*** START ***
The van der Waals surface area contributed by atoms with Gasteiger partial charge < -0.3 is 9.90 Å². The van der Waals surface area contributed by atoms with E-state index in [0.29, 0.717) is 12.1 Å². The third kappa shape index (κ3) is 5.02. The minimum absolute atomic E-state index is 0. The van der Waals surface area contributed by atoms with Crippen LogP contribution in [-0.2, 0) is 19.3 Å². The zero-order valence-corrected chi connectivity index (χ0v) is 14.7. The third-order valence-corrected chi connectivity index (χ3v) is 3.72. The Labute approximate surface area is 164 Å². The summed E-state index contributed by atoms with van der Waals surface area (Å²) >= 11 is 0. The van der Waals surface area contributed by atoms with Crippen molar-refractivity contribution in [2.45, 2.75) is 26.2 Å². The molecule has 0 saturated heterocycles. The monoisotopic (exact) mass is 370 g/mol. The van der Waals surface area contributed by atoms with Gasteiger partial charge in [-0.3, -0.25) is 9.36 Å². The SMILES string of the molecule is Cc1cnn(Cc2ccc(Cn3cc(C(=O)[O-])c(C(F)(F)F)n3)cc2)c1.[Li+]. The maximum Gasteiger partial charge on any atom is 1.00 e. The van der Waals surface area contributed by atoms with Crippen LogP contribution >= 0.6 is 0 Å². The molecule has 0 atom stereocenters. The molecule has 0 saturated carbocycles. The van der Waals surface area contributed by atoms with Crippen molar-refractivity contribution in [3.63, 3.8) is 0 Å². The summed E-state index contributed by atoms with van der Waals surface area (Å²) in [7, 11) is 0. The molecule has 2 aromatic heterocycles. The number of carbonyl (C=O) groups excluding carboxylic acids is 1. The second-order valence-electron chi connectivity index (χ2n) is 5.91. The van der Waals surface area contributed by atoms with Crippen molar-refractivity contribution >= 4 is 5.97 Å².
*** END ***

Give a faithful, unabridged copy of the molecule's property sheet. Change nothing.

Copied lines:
The van der Waals surface area contributed by atoms with Gasteiger partial charge < -0.3 is 9.90 Å². The van der Waals surface area contributed by atoms with E-state index in [0.29, 0.717) is 12.1 Å². The third kappa shape index (κ3) is 5.02. The minimum absolute atomic E-state index is 0. The van der Waals surface area contributed by atoms with Crippen LogP contribution in [-0.2, 0) is 19.3 Å². The zero-order valence-corrected chi connectivity index (χ0v) is 14.7. The third-order valence-corrected chi connectivity index (χ3v) is 3.72. The Labute approximate surface area is 164 Å². The summed E-state index contributed by atoms with van der Waals surface area (Å²) >= 11 is 0. The van der Waals surface area contributed by atoms with Crippen molar-refractivity contribution in [2.45, 2.75) is 26.2 Å². The molecule has 0 saturated heterocycles. The monoisotopic (exact) mass is 370 g/mol. The van der Waals surface area contributed by atoms with Gasteiger partial charge in [-0.3, -0.25) is 9.36 Å². The SMILES string of the molecule is Cc1cnn(Cc2ccc(Cn3cc(C(=O)[O-])c(C(F)(F)F)n3)cc2)c1.[Li+]. The maximum Gasteiger partial charge on any atom is 1.00 e. The van der Waals surface area contributed by atoms with Crippen LogP contribution >= 0.6 is 0 Å². The molecule has 0 atom stereocenters. The molecule has 0 saturated carbocycles. The van der Waals surface area contributed by atoms with Crippen molar-refractivity contribution in [3.63, 3.8) is 0 Å². The summed E-state index contributed by atoms with van der Waals surface area (Å²) in [7, 11) is 0. The molecule has 2 aromatic heterocycles. The number of carbonyl (C=O) groups excluding carboxylic acids is 1. The second-order valence-electron chi connectivity index (χ2n) is 5.91. The van der Waals surface area contributed by atoms with Crippen molar-refractivity contribution >= 4 is 5.97 Å².